It’s a good idea to cut off all the old foliage just as the flowers are starting to emerge.  For one thing, the flowers will show better when the foliage is cut away, but the main reason is to keep the plants healthy.  By spring the old foliage is ratty looking and buggy.  Removing it will allow the new foliage to stay clean.  Put the old foliage in the garbage, not the compost.

Warning: Buying hellebores can be habit forming and can lead to obsession!

If you are interesting in exploring the world of hellebores the Plant Delights website is a great place to start


cotinus during v1

Spring Haircuts For Shrubs: Pruning To Avoid ‘Bad Hair Days’

I look back with horror on how I used to prune my shrubs. Akin to a “bowl cut” for hair, basically I just trimmed off the ends of branches to keep shrubs the size and shape I wanted, resulting in a “witches broom”, a scary hairstyle indeed. Alternatively, I didn’t prune at all, favouring the wild and wooly look.  It’s embarrassing to think of the Buddleia that I had to support with  a complicated rigging of stakes and twine. Then I took a 4-session pruning class with Patty Brown, at the Horticulture Center, and my gardening life changed. Always ask yourself ‘Why do I want to prune this plant?’ Here are three of the main reasons. Training—To direct the growth in a direction that you choose. Cut to a bud which faces in the direction you want the branch to go. Maintenance To enhance the health of the plant. Removing dead, diseased, or damaged wood (the famous DDD); removing branches that cross, rub, or otherwise impinge on the space of their fellow limbs; increase air circulation. RejuvenationThis is often drastic and requires experience. Don’t attempt to do this all in one year; the process may take several years, with some rejuvenation pruning done each year on an old, decrepit and suffering plant. Sometimes better to buy a new one.

The joke in the class was that we had to prune all of our deciduous shrubs on March 1 at 2pm; a rule meant to be broken, but a guideline to follow. The rationale is that the sap is about to flow, bringing food and energy gushing to the freshly cut branches, stimulating new growth.   Pruning in the dead of winter when it’s cold and wet can invite rot on the cut surfaces, so March 1st gives the best of both worlds; the plant is dormant but growth is about to begin for the new season.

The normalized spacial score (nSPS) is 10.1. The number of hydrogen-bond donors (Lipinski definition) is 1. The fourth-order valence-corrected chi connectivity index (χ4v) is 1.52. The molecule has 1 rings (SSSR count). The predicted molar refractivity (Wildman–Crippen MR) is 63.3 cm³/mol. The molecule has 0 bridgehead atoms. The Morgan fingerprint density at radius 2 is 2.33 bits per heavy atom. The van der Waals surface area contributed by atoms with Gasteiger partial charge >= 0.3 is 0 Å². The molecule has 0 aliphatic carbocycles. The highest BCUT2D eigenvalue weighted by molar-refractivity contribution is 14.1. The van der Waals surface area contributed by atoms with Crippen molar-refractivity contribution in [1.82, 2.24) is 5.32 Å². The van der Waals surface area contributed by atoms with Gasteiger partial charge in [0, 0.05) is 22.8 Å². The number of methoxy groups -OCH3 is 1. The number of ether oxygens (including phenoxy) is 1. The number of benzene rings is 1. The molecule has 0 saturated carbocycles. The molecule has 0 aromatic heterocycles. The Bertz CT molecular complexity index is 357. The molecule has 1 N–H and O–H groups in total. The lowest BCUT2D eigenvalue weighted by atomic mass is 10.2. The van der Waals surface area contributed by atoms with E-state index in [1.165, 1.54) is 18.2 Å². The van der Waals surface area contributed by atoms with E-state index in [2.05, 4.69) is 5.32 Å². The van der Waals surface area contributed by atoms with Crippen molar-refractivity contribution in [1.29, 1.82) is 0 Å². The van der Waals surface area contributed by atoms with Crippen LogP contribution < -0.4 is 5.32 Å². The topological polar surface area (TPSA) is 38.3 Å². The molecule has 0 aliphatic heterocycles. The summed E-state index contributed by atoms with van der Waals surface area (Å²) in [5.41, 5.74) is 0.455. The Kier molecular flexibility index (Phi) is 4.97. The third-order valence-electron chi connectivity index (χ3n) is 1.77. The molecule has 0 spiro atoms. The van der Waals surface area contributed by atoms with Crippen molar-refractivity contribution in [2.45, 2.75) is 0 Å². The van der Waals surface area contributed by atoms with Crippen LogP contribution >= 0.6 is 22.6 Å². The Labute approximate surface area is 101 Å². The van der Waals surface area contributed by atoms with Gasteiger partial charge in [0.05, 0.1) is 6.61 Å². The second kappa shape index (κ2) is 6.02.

To prevent loss of the current year’s bloom, follow the adage “If it blooms before June, you don’t have to prune.”  Well, you do have to prune, but not now.  Wait until after flowering to prune your spring bloomers. We learned that there are only two main types of pruning; heading back, and thinning. That witches broom I mentioned is from heading back incorrectly.

This hydrangea will be both headed back, (cut to a fat bud on the bare stem) and thinned as well (by cutting out one quarter of the oldest branches to the ground).

Heading back is to shorten branches, direct growth, or maintain size, but is also used to keep some shrubs tidy and full, as in shearing hedges or small-leafed evergreens such as boxwood, heather, etc.  Remember that at any cut point, new growth will erupt, so you must decide whether you want a burst of new green, or just a more controlled response.  I have a Rose Glow Berberis right beside a pathway, and if you’ve ever crossed swords with one of these, you’ll understand the value of heading back in a responsible way, to keep it within bounds but not encourage rampant re-growth. I always shorten the branches by cutting to a smaller side branch that is aimed away from the path.

Many of our favourite shrubs benefit from being totally cut back every year, in a technique called coppicing, which is a fancy word for cutting off all the branches just above ground level (a severe form of heading back). This encourages strong new growth, and bountiful bloom on the ones that flower on new wood such as Lavaterra, Buddleia, Leycesteria Formosa (Himalayan Honeysuckle), Hydrangea arborescens eg Annabelle,  Hydrangea paniculata eg Limelight.

Think of how much energy this Buddleia has wasted putting on these leaves. The pruning should have been done a few weeks ago.

All ready to start growing.

The very popular red-twigged dogwood, Cornus stolonifera, is another candidate for coppicing, as the new growth is always much redder and more vibrant. A newly coppiced Cornus will sprout new red growth quickly and make a much more stunning specimen in the following winter.

Thinning cuts are exactly that; meant to thin an overcrowded shrub by removing branches at their point of origin —either at the ground, from a larger branch, or from a Y-joint junction.  Entire shrubs can be gradually renewed by taking out one quarter of the oldest branches, to the ground, each year.

Broadleaf evergreens can also be pruned now unless flowering is an issue. This is usually done by heading back, ie. as in maintaining a hedge, or with thinning cuts to eliminate crowding.  The burst of new spring growth will cover up any stumps or stubs. Pruning at this time of year gives us the gardening fix that we so need, and only ‘good hair days’ for our shrubs.

Cotinus before coppicing

Cotinus being pruned

Coppiced cotinus.